We learn to run away from intimacy over a lifetime of hurt.  From the moment we’re born we’re reaching out to other people and sometimes they reject us and hurt us.  Most of the time they do it without intending to but sometimes, because people are people, they do it intentionally.  When we’re old enough to seek deeper relationships, we draw on our past experiences and therefore we hesitate to become intimate with others because of this pattern of rejection and indifference that’s ingrained in our subconscious mind.  In short, we develop mechanisms to keep us from being intimate with others in order to protect ourselves from the pain that comes with rejection.

There are a multitude or ways people avoid intimacy.  Some choose pornography or emotionless sex.  Some choose to drink themselves to the point of numbness, never completely drunk or stoned, but just numb enough to avoid connecting with other people on a deeper level.  Some people will talk a great deal without intention or purpose avoiding deeper matters making their conversation hover at a very shallow level.  As a therapist, I spend a great deal of time helping people recognize much of what they do is merely a coping mechanism which allows them to avoid intimacy.  They need to be aware of this emotional escapism because the truth is we were created to be intimate with each other and when we don’t do that we suffer and struggle to flourish.  We thrive on deep intimate friendships and without them, we cannot function well.

An interesting facet of intimacy avoidance is frequently found in spiritual and religious people.  People will claim a type of spirituality that draws them into themselves and proclaim it as a sort of “gift” in which they come to know the divine in a more profound way.  They avoid people and intimate relationships so they can spend time dwelling in the presence of God.  These hyper spiritual people have forgotten that the greatest way to know and love God is in service to other people; by fostering intimate relationships with other people.  Even more disturbing are those religious people who use moral laws and codes to avoid spending time with people who had or are considering an abortion, dealing with same sex attraction, or going through a divorce.  Instead of being intimately involved with these people they stand at arm’s length from them and dictate laws and moral precepts.  This speaks more about our fear of intimacy with other people than our moral righteousness.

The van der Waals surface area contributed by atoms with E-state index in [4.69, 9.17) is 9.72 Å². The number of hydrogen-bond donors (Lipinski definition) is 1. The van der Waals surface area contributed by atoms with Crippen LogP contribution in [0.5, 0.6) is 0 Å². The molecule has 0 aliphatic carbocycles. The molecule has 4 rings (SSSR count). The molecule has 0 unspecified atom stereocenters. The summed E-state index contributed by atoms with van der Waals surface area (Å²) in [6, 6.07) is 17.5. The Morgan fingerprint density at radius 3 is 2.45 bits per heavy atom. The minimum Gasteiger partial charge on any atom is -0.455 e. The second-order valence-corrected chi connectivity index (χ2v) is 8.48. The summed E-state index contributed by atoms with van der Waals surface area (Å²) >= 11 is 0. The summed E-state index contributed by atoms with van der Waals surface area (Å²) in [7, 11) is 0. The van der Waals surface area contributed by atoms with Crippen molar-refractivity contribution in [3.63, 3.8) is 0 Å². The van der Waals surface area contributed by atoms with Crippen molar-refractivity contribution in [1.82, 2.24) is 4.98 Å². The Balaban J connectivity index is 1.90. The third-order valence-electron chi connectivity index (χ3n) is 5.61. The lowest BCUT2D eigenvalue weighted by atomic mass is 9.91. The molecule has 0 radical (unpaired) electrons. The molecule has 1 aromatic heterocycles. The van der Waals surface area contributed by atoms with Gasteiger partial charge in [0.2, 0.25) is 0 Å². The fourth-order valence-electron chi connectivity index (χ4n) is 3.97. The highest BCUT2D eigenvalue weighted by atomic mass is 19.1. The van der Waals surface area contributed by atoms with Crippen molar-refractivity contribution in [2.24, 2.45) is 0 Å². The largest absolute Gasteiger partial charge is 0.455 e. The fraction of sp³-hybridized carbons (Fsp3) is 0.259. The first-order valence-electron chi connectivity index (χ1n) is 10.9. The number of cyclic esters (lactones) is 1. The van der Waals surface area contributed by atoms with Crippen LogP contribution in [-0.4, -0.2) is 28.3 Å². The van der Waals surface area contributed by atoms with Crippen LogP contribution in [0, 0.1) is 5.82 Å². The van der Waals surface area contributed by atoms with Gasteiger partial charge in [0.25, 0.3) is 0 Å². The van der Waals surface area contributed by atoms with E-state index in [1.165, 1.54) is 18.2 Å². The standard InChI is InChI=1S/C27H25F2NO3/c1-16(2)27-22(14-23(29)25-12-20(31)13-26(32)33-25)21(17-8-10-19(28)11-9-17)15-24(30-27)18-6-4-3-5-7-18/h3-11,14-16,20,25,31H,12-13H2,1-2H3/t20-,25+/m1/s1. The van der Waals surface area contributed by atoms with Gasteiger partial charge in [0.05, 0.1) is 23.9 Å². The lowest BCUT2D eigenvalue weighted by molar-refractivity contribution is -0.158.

Intimacy continues to be something we avoid.  Through smartphones, Facebook, religion, spirituality, and the myriad of human vices available to us we find ways to run away from intimacy.  However, the most fulfilling experience you can have is to intimately connect with God through other people.  I am convinced you can tell how deeply spiritual a person is based on how they treat other people.  If you can’t make yourself vulnerable to the love of other people you’ll never know the love God desires to share with you.  Don’t run from intimacy through the many human vices available, just find a way to love someone unconditionally.  You may find God more profoundly in that experience than from sitting in a great ancient cathedral separated from other worshipers by the empty distance buffering you from them.

Suffering and Being Present – How to Help Others Overcome Pain

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Struggles are tough.  Sometimes someone we love get sick or dies.  We might lose a job or experience a number of life’s disappointments.  We can be certain that pain, suffering, disappointment, divorce, accidents, and health issues will touch us at some point in this life.  In a sense, to live is to suffer, perhaps not always, but often suffering finds its way into our lives.

Different religions do different things with suffering.  Buddhism professes that suffering isn’t real.  They teach suffering is an illusion we experience because of an inordinate attachment to our self.  Through meditation and contemplation one can escape from the trap of suffering and transcend the cares of this life.  While I know Buddhism is a compassionate religion I often wonder what love looks like if one has no “self” to give to the “other” in the transcendent act of selflessness love requires.  There must be more to suffering than simply writing it off as an illusion.  In fact, for those who suffer (and we all will at some time) it’s a very real experience.  Our emotions have a real impact on our bodies.  We experience emotional suffering physically because our being is holistic; one consisting of body, mind, emotion, relationships, and spirit.  An experience in one part of our being impacts all the others.  This observation brings me to the main point of this short post.  How can we help someone we know who is suffering?  Over many years as a therapist and working in pastoral ministry I’ve found the answer tends to be the most difficult yet simplest thing we can do.

The best thing we can do for one another when suffering is send the clear message, “You’re not alone.”  Those words resonate with the human heart and speak volumes in those situations where nothing else is appropriate.  We believe we need to address the head of our suffering friends by helping them make meaning out of their suffering but the truth is, when we’re suffering it’s usually the heart that needs comforting first not the mind.  The difficulty with comforting the heart is the heart doesn’t speak the language of reason, it only understands the non-verbal experience of “presence.”

I have had the honor of sitting with men and women on their death bed, in their hospital rooms, or in a church pew who are experiencing a great deal of suffering.  While with them I didn’t reason through their painful situation trying to provide deep theological and psychological reasons for their pain.  I merely sat with them, cried with them, listen to them tell their story and let them know, “I hear you, your experience matters to me, and you are not alone.”